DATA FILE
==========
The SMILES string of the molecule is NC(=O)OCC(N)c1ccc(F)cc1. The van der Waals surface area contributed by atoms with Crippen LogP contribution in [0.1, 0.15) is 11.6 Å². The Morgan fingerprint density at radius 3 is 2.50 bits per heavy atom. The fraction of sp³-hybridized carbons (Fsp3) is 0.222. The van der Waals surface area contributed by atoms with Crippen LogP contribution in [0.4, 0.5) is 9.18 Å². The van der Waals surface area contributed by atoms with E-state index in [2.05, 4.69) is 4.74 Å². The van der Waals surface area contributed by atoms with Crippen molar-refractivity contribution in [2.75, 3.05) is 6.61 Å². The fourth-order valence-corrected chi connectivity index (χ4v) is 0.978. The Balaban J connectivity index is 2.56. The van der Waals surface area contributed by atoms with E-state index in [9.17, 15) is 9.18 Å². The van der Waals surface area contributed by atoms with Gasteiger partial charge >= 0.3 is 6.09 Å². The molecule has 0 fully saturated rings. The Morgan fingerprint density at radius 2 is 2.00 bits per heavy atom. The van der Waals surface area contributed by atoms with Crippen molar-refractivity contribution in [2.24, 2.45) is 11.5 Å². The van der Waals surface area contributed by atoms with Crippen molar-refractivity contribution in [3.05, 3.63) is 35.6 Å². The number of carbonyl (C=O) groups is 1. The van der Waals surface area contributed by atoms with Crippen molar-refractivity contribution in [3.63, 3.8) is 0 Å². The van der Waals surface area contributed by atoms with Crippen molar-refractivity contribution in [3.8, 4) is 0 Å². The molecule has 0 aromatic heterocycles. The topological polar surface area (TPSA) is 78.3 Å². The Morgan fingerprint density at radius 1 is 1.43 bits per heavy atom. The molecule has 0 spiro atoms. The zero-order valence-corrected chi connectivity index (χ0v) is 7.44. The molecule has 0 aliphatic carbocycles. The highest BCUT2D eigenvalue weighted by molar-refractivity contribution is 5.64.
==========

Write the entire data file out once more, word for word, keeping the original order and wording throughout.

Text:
The SMILES string of the molecule is NC(=O)OCC(N)c1ccc(F)cc1. The van der Waals surface area contributed by atoms with Crippen LogP contribution in [0.1, 0.15) is 11.6 Å². The Morgan fingerprint density at radius 3 is 2.50 bits per heavy atom. The fraction of sp³-hybridized carbons (Fsp3) is 0.222. The van der Waals surface area contributed by atoms with Crippen LogP contribution in [0.4, 0.5) is 9.18 Å². The van der Waals surface area contributed by atoms with E-state index in [2.05, 4.69) is 4.74 Å². The van der Waals surface area contributed by atoms with Crippen molar-refractivity contribution in [2.75, 3.05) is 6.61 Å². The fourth-order valence-corrected chi connectivity index (χ4v) is 0.978. The Balaban J connectivity index is 2.56. The van der Waals surface area contributed by atoms with E-state index in [9.17, 15) is 9.18 Å². The van der Waals surface area contributed by atoms with Gasteiger partial charge >= 0.3 is 6.09 Å². The molecule has 0 fully saturated rings. The Morgan fingerprint density at radius 2 is 2.00 bits per heavy atom. The van der Waals surface area contributed by atoms with Crippen molar-refractivity contribution in [2.24, 2.45) is 11.5 Å². The van der Waals surface area contributed by atoms with Crippen molar-refractivity contribution in [3.05, 3.63) is 35.6 Å². The number of carbonyl (C=O) groups is 1. The van der Waals surface area contributed by atoms with Crippen molar-refractivity contribution in [3.63, 3.8) is 0 Å². The van der Waals surface area contributed by atoms with Crippen molar-refractivity contribution in [3.8, 4) is 0 Å². The molecule has 0 aromatic heterocycles. The topological polar surface area (TPSA) is 78.3 Å². The Morgan fingerprint density at radius 1 is 1.43 bits per heavy atom. The molecule has 0 spiro atoms. The zero-order valence-corrected chi connectivity index (χ0v) is 7.44. The molecule has 0 aliphatic carbocycles. The highest BCUT2D eigenvalue weighted by molar-refractivity contribution is 5.64.